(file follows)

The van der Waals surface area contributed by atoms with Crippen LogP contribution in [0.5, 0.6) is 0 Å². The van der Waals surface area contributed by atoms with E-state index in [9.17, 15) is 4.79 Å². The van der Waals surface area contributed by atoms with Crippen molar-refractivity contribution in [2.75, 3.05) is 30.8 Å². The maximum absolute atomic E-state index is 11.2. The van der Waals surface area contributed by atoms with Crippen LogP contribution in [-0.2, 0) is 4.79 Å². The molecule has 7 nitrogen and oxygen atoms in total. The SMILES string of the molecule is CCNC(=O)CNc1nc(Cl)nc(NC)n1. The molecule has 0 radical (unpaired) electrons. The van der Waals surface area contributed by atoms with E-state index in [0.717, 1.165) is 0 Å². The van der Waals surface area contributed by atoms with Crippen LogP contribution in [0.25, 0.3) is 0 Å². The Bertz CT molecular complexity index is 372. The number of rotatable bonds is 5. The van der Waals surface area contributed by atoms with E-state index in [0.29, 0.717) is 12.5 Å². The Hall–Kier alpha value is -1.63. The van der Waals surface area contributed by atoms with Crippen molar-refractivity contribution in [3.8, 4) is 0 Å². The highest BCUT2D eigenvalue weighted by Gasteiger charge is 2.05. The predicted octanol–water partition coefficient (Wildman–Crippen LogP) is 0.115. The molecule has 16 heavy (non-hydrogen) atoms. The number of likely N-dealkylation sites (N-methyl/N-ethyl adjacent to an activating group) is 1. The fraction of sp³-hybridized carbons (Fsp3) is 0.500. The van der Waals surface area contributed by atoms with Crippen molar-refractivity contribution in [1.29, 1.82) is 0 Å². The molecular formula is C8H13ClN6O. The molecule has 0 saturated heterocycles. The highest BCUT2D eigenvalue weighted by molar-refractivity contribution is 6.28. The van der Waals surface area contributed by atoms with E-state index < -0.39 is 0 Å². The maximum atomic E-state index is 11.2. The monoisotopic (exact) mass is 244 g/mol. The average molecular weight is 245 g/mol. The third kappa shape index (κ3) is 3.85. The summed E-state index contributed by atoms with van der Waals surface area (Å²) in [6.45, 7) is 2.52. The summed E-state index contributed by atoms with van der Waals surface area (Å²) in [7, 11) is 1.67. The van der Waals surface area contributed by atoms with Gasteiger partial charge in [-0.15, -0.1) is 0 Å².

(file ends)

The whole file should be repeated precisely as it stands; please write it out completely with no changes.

The van der Waals surface area contributed by atoms with Crippen LogP contribution in [0.5, 0.6) is 0 Å². The van der Waals surface area contributed by atoms with E-state index in [9.17, 15) is 4.79 Å². The van der Waals surface area contributed by atoms with Crippen molar-refractivity contribution in [2.75, 3.05) is 30.8 Å². The maximum absolute atomic E-state index is 11.2. The van der Waals surface area contributed by atoms with Crippen LogP contribution in [-0.2, 0) is 4.79 Å². The molecule has 7 nitrogen and oxygen atoms in total. The SMILES string of the molecule is CCNC(=O)CNc1nc(Cl)nc(NC)n1. The molecule has 0 radical (unpaired) electrons. The van der Waals surface area contributed by atoms with E-state index in [0.717, 1.165) is 0 Å². The van der Waals surface area contributed by atoms with Crippen LogP contribution in [0.25, 0.3) is 0 Å². The Bertz CT molecular complexity index is 372. The number of rotatable bonds is 5. The van der Waals surface area contributed by atoms with E-state index in [0.29, 0.717) is 12.5 Å². The Hall–Kier alpha value is -1.63. The van der Waals surface area contributed by atoms with Crippen molar-refractivity contribution in [3.8, 4) is 0 Å². The highest BCUT2D eigenvalue weighted by Gasteiger charge is 2.05. The predicted octanol–water partition coefficient (Wildman–Crippen LogP) is 0.115. The molecule has 16 heavy (non-hydrogen) atoms. The number of likely N-dealkylation sites (N-methyl/N-ethyl adjacent to an activating group) is 1. The fraction of sp³-hybridized carbons (Fsp3) is 0.500. The van der Waals surface area contributed by atoms with Crippen molar-refractivity contribution in [1.29, 1.82) is 0 Å². The molecular formula is C8H13ClN6O. The molecule has 0 saturated heterocycles. The highest BCUT2D eigenvalue weighted by molar-refractivity contribution is 6.28. The van der Waals surface area contributed by atoms with E-state index < -0.39 is 0 Å². The maximum atomic E-state index is 11.2. The monoisotopic (exact) mass is 244 g/mol. The average molecular weight is 245 g/mol. The third kappa shape index (κ3) is 3.85. The summed E-state index contributed by atoms with van der Waals surface area (Å²) in [6.45, 7) is 2.52. The summed E-state index contributed by atoms with van der Waals surface area (Å²) in [7, 11) is 1.67. The van der Waals surface area contributed by atoms with Gasteiger partial charge in [-0.15, -0.1) is 0 Å².